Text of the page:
South Africa may have high crime statistics, but if you conduct yourself wisely, most tourists enjoy the country without any incident at all. Ensure that you lock away your passports and travel documents in a safe, which is usually provided by your accommodation. Don't flash around valuables and keep an eye on your belongings at all time. Majority of South Africa’s crime is opportunistic petty crime, so if you are vigilant about your belongings you should not have any problem.
South Africa has 3 world-class airports that receive international flights every day; Johannesburg, Durban and Cape Town. Most international airlines will have flights into one or all of these airports daily.
There are numerous budget carriers that offer domestic flights between the major cities for very reasonable rates; this is the fastest and safest way to span large distances, especially between Johannesburg and Cape Town, which is a 2-hour flight.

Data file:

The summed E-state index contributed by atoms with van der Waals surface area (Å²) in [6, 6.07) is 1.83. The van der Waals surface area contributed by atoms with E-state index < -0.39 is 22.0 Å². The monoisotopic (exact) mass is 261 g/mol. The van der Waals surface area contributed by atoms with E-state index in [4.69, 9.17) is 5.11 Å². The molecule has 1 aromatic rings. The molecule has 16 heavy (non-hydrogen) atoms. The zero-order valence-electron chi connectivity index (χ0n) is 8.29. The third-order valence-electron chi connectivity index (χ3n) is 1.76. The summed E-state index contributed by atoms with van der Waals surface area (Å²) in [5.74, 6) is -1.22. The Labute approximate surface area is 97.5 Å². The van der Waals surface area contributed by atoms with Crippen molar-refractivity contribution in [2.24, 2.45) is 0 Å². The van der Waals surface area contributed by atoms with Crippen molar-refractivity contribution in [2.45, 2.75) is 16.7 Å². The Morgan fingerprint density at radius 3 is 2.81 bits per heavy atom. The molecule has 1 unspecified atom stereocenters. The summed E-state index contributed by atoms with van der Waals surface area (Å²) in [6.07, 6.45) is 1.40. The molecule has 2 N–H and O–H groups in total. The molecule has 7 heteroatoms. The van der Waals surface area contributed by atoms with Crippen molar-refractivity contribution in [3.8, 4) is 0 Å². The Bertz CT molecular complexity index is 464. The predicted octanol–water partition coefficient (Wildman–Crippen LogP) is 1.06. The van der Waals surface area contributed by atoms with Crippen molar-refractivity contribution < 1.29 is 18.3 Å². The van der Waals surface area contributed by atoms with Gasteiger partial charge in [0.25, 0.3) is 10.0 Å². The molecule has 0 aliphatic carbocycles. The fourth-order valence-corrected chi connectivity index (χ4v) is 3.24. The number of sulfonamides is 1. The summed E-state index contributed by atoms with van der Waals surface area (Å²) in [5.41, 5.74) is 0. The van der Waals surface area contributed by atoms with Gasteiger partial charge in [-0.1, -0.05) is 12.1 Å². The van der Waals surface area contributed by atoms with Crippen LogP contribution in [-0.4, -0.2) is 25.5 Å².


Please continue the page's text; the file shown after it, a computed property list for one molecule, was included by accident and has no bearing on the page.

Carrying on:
From the airports there are numerous shuttles and taxis that you can pick up upon arrival, there are also many different car hire options at each airport and in all major cities. Uber is another reliable and affordable option.
Our currency in South Africa is the South African Rand. You can easily convert your currency to rand at a bank or Forex Bureau, the airports and larger towns often have many different Forex options. You can also withdraw from an ATM, banks are available throughout South Africa. Be sure to check what international bank charges you will incur for withdrawals before you arrive. Major credit cards are usually accepted in hotels or restaurants, however, there may be a surcharge. It is advisable to have small amounts of cash for curios and tipping.